While Wired, Time and Sports Illustrated are among the iconic magazine titles beautifully displayed on the iPad, the new Flipboard app is a more natural fit for tablet computing.
The free iPad app, which debuted on the App Store July 21, is a “social magazine” that extends links your friends and contacts are sharing on Facebook and Twitter into beautifully packaged articles. The app also comes with existing content from third-party providers. The “FlipTech” section, for instance, has articles from TechCrunch, VentureBeat and Private Equity Hub.
Additional content channels exist for FlipStyle and FlipPhotos. Users can also create channels for additional titles, which can be tapped into and re-arranged on the device very much the way apps are on the iPad’s home screen.
Concurrent with Flipboard’s app release came an announcement that the company raised $10.5 million in venture capital financing and also acquired the Ellerdale Project, a Palo Alto-based semantics analytics firm. Veteran Silicon Valley entrepreneur Mike McCue founded Palo Alto-based Flipboard after selling his previous company Tellme for $800 million.
The lead investors in Flipboard include Kleiner Perkins Caufield & Byers and Index Ventures. Notable angel investors including actor Ashton Kutcher, Twitter co-founder Jack Dorsey, Facebook co-founder Dustin Moskovitz, and former Newscorp senior executive Peter Chernin also participated in the Series A financing round.
Will other publishers get the message?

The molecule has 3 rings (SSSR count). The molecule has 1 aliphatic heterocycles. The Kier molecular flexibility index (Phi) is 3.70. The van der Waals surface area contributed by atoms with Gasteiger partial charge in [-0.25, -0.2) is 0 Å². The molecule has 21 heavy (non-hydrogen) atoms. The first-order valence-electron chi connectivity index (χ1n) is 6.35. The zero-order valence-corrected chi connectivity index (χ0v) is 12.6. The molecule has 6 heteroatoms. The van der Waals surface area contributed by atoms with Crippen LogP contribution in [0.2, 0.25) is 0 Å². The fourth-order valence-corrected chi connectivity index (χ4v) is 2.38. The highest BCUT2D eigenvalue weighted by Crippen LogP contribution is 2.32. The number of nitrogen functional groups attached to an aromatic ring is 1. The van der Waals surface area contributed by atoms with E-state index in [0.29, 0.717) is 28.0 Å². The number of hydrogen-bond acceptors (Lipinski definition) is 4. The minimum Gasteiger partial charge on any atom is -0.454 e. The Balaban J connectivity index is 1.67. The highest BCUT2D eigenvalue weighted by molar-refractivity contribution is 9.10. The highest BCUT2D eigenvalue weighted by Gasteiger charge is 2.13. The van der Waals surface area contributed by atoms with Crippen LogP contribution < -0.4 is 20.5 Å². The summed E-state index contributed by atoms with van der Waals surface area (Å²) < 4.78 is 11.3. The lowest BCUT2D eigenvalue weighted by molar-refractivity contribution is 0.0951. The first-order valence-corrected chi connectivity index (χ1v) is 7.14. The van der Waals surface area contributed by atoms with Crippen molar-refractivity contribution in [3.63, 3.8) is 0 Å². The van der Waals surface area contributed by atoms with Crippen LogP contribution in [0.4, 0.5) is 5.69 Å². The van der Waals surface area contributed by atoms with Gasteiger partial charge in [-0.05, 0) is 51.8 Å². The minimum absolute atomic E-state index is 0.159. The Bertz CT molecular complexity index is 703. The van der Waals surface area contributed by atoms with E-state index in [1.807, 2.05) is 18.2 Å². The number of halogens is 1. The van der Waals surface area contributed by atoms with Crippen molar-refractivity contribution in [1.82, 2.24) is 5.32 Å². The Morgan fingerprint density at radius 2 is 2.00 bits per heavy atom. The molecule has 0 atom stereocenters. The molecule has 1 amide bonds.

Famed media critic Marshall McLuhan theorized that the content of any new medium initially comes from pre-existing media. Early radio programs largely consisted of broadcasters reading from a page, while pioneering television shows often featured a camera documenting what transpired in radio studios.
While early iPad apps based on magazines are cool to flip through and pleasing to the eye, they are largely cut-and-paste jobs that place existing content into digital form. Sure, there are elements of interactivity and forward-thinking sales promotions, but no standalone magazine app to date has stretched the imagination of what can be accomplished on an iPad or tablet computing device.
Flipboard, while far from perfect, is a good step in that direction. It’s hard to imagine, much less replicate, the app’s socially-driven construct in any other form. The context of where articles are coming from is more significant than the content within them.
Pay attention to not only how this app evolves in the weeks and months ahead, but also how traditional publishers respond to and cherry-pick its most innovative elements. Check out Flipboard’s promotional video below.